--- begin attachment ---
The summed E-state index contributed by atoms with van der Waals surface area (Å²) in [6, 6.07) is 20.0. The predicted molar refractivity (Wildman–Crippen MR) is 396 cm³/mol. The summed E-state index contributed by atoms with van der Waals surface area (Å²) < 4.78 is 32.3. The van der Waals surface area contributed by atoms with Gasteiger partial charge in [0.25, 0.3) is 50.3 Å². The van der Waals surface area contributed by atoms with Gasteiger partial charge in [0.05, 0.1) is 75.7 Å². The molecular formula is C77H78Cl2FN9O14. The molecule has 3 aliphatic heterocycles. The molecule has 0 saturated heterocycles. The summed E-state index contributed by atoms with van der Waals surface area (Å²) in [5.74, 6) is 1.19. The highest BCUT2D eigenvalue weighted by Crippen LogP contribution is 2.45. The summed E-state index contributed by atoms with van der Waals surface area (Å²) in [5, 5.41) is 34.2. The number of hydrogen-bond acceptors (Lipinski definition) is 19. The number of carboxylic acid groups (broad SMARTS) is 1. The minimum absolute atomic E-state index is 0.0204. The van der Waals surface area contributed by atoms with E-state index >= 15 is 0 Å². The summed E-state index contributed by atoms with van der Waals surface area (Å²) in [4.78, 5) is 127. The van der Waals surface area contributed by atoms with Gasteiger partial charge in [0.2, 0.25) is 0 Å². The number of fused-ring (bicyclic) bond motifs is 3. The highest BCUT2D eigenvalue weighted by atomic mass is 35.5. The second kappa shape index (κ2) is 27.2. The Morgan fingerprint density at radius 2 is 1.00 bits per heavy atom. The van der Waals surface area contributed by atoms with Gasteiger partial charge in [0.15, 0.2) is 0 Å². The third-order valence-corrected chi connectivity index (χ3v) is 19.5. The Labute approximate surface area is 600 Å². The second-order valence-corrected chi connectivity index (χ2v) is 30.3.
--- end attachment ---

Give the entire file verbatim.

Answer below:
The summed E-state index contributed by atoms with van der Waals surface area (Å²) in [6, 6.07) is 20.0. The predicted molar refractivity (Wildman–Crippen MR) is 396 cm³/mol. The summed E-state index contributed by atoms with van der Waals surface area (Å²) < 4.78 is 32.3. The van der Waals surface area contributed by atoms with Gasteiger partial charge in [0.25, 0.3) is 50.3 Å². The van der Waals surface area contributed by atoms with Gasteiger partial charge in [0.05, 0.1) is 75.7 Å². The molecular formula is C77H78Cl2FN9O14. The molecule has 3 aliphatic heterocycles. The molecule has 0 saturated heterocycles. The summed E-state index contributed by atoms with van der Waals surface area (Å²) in [5.74, 6) is 1.19. The highest BCUT2D eigenvalue weighted by Crippen LogP contribution is 2.45. The summed E-state index contributed by atoms with van der Waals surface area (Å²) in [5, 5.41) is 34.2. The number of hydrogen-bond acceptors (Lipinski definition) is 19. The number of carboxylic acid groups (broad SMARTS) is 1. The minimum absolute atomic E-state index is 0.0204. The van der Waals surface area contributed by atoms with E-state index >= 15 is 0 Å². The summed E-state index contributed by atoms with van der Waals surface area (Å²) in [4.78, 5) is 127. The van der Waals surface area contributed by atoms with Gasteiger partial charge in [0.2, 0.25) is 0 Å². The number of fused-ring (bicyclic) bond motifs is 3. The highest BCUT2D eigenvalue weighted by atomic mass is 35.5. The second kappa shape index (κ2) is 27.2. The Morgan fingerprint density at radius 2 is 1.00 bits per heavy atom. The van der Waals surface area contributed by atoms with Gasteiger partial charge in [0.15, 0.2) is 0 Å². The third-order valence-corrected chi connectivity index (χ3v) is 19.5. The Labute approximate surface area is 600 Å². The second-order valence-corrected chi connectivity index (χ2v) is 30.3.